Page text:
Picking up on a theme I posted about a few weeks ago, let me link to a few posts discussing a new study about income mobility in the U.S. and Europe. Income or class mobility refers to the likelihood that someone born into one class will reach another one. The rich generally stay rich over generations in any society, but how well does society do in lifting the poor into the middle-class? Americans, pointing to individual success stories, cling to a romantic notion that because of America's more fluid and dynamic class structure, "rags-to-riches" life histories are possible in the New World that just wouldn't be in Europe.
Turns out reality is more complex, and most reliable studies show it's not true. Scandinavian countries (and, to a lesser extent, other European countries) do especially well in combating inter-generational poverty, especially in comparison to the U.S. A few recent studies, summarized by U.S. labor lawyer Nathan Newman point this out:
Contrary to many Americans' self-image, there is less social mobility from generation to generation in the United States than in supposedly class-bound Europe-- and the European states like Sweden and Norway with the highest welfare spending also had the most people born in poverty becoming middle class when they grew up [quoting a recent article ($) in the Economist]:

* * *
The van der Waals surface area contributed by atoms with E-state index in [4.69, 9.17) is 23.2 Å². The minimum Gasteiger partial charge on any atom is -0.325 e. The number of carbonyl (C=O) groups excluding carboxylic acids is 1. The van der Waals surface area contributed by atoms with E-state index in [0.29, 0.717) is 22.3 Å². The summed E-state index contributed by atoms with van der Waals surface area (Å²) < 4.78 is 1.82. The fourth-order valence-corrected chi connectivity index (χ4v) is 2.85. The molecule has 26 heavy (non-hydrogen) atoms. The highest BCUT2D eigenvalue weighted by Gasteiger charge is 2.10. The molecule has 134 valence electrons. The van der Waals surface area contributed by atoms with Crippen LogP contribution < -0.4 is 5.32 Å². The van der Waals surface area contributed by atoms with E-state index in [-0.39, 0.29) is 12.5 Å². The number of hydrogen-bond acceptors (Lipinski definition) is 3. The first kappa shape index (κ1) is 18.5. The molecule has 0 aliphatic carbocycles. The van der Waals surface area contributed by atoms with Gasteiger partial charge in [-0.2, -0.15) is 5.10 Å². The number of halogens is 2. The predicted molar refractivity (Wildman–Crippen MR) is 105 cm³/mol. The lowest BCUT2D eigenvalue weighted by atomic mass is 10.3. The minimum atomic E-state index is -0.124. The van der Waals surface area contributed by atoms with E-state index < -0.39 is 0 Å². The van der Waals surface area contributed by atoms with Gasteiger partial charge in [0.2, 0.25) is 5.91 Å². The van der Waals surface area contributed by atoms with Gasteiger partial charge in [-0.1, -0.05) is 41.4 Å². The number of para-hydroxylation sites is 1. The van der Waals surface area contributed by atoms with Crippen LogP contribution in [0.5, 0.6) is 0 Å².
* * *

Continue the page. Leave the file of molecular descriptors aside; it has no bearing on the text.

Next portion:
Around three-quarters of sons born into the poorest fifth of the population in Nordic countries in the late 1950s had moved out of that category by the time they were in their early 40s. In contrast, only just over half of American men born at the bottom later moved up. This is another respect in which Britain is more like the Nordics than like America: some 70% of its poorest sons escaped from poverty within a generation...
The obvious explanation for greater mobility in the Nordic countries is their tax and welfare systems, which (especially when compared with America's) deliberately try to help the children of the poor to do better than their parents...to the extent that redistribution is an explanation, it implies the opposite: that social mobility is a product of high public spending, a bit like the low incidence of poverty or longer life expectancy (on both of which Europe also does better than America).
The other advantage for the poor in Nordic countries seems to be a better education system that provides a more equal education for the poor compared to the United States.
The Institute for the Future of Labor study that forms the basis for Newman's post and the Economist article concludes, on p. 27: "Indeed, it is very noticeable that while for all of the other countries persistence is particularly high in the upper tails of the distribution, in the U.S. this is reversed - with a particularly high likelihood that sons of the poorest fathers in the U.S. will remain in the lowest earnings quintile."